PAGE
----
In his June 12 comment, Ben Matthews asked about the evolution of the multimodal transportation center project:
Yes, the scope, and you can assume the cost of the multimodal project has changed over time. The building has been three floors and four floors. Yes, the latest version is designed to partially address basic space needs on the City Hall campus.
I am more than happy to find out the latest cost of the project, provide a break down, and identify what spaces will be used for what purpose. But I am certain the scope of the project will continue to evolve depending on the availability of resources and overall community needs.
One thing that has not changed is the main purpose of the multimodal transportation center. It’s intended to be a major Uptown anchor, like transporation centers in many other communities. This is not the first one ever conceived. Take a look at what they have over in Champaign.
It would be a major improvement over the current Amtrak station, and go a long way to enhance the quality of rail service for an ever increasing number of citizens. It would become the major Uptown Bloomington-Normal Public Transit System transfer station, replacing the plastic shelters on North Street near Watterson Towers. It would serve intercity buses. A lot of people ride the Mega Bus that stops here to pick up passengers at the Amtrak station.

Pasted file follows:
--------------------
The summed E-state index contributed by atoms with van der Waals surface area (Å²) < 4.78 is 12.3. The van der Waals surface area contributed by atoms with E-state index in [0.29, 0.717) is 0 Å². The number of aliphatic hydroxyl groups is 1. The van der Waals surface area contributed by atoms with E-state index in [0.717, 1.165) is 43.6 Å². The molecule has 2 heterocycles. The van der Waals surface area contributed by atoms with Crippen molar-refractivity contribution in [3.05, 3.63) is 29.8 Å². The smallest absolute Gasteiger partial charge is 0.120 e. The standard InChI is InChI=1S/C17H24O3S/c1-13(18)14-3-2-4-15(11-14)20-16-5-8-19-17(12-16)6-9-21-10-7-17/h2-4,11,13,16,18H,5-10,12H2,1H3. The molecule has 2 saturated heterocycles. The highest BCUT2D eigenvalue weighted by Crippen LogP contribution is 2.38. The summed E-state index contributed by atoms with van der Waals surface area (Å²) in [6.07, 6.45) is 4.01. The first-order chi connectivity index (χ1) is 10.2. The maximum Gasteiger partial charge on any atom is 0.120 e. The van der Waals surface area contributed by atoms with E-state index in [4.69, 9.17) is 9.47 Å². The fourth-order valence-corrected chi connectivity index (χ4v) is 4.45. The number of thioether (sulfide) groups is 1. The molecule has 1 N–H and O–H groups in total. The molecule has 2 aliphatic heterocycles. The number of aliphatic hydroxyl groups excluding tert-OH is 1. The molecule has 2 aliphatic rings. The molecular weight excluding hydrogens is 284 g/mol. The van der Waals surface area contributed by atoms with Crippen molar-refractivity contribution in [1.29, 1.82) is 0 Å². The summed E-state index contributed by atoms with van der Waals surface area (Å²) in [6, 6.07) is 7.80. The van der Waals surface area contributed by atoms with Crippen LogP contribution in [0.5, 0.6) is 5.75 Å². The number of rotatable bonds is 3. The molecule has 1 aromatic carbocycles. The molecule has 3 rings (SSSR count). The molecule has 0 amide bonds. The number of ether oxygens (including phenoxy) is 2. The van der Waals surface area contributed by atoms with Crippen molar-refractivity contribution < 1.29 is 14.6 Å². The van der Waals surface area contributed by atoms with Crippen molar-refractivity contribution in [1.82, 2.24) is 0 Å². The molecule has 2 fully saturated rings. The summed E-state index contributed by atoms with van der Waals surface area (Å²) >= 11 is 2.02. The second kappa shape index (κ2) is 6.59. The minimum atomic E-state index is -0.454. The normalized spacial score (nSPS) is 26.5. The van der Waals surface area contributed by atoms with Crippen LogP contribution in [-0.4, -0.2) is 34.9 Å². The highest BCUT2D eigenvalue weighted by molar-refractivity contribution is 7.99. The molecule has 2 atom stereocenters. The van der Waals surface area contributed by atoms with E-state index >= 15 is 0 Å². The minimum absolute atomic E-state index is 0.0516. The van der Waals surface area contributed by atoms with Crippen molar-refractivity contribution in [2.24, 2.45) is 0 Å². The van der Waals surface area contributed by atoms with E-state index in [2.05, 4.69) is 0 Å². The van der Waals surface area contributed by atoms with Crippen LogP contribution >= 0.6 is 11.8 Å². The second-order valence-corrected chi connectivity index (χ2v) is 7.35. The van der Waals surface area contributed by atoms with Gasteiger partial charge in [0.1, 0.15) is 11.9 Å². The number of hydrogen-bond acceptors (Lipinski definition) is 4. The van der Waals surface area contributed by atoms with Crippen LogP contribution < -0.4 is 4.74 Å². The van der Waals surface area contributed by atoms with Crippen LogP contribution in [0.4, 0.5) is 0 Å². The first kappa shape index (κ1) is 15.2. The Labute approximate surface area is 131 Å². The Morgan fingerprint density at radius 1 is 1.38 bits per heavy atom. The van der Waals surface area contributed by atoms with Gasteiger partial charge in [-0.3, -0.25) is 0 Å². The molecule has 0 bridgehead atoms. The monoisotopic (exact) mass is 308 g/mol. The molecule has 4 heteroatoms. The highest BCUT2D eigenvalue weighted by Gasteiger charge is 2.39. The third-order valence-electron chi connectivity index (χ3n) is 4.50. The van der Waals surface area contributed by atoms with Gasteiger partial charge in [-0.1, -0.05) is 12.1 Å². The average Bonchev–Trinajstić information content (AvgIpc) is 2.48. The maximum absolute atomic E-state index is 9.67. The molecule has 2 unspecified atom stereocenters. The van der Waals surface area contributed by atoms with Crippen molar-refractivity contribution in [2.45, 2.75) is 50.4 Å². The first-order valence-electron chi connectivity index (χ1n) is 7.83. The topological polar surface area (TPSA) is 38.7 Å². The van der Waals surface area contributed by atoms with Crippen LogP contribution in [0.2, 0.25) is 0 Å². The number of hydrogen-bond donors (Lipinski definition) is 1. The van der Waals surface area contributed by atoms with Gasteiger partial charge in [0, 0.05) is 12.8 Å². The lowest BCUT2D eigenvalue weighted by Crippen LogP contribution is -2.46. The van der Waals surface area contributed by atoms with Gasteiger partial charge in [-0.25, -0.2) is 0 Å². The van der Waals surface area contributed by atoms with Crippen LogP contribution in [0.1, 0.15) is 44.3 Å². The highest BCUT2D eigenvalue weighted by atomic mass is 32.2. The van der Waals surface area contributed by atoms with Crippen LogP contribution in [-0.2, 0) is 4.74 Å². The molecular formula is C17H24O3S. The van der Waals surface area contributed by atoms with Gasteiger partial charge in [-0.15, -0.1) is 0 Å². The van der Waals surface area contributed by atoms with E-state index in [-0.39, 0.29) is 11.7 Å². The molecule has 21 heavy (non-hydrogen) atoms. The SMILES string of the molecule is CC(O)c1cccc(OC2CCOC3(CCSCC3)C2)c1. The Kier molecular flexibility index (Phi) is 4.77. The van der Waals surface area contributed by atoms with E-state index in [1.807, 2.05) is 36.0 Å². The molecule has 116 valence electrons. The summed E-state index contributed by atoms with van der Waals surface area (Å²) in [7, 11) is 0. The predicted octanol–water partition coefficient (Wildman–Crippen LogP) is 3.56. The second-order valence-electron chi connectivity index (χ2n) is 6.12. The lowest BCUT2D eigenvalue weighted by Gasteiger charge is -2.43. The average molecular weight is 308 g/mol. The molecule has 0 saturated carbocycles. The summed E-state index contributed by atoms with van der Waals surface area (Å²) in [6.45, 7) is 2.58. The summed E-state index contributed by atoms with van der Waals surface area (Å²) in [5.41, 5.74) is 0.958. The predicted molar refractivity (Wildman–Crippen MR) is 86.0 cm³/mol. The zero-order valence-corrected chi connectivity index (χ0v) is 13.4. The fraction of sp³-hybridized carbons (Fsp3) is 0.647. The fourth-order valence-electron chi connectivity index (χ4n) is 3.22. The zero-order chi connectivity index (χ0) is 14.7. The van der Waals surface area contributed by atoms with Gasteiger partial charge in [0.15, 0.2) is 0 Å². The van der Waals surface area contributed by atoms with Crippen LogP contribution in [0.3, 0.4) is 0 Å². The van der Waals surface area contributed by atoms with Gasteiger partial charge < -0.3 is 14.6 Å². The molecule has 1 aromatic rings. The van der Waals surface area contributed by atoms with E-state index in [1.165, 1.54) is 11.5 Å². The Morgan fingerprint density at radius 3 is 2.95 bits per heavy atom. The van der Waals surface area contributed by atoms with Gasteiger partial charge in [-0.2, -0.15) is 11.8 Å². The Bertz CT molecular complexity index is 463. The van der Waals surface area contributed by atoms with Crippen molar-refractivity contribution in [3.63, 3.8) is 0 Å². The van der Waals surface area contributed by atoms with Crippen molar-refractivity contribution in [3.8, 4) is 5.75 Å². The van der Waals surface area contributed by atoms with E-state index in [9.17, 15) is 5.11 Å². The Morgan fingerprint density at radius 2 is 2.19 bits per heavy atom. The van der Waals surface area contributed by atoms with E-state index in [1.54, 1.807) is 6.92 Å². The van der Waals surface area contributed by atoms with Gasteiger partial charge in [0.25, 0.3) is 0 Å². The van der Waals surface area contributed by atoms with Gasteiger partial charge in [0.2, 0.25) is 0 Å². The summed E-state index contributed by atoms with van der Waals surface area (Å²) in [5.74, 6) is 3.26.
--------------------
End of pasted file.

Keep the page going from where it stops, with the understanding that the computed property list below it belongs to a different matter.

There are other intercity buses that drop off and pick up riders at the Amtrak station. There are taxis and shuttles all over our streets. How many other modes of transportation are needed to qualify as a legitimate multimodal station? It’s directly adjacent to Constitution Trail, so there’s a few more modes to consider.
This isn’t a bus barn or a maintenance shed. That’s another facility.
I believe a transportation center would be a convenient and accessible place to hold a public meeting and could house publicly- or privately-owned or leased office space. If the council chambers were moved, the Town could convert the current council chambers to a more productive purpose!
Based on what I’ve heard and the times were in, I would say the prospects for additional federal funding look promising. We pay taxes and we ought to see some of those dollars come back to this community. A major transportation infrastructure project that addresses several needs represents a good use of those resources.
Because federal high speed rail dollars are passed through the State of Illinois, we won’t know how much the Town will receive until a capital bill is finished.
And as we all know, that could be awhile.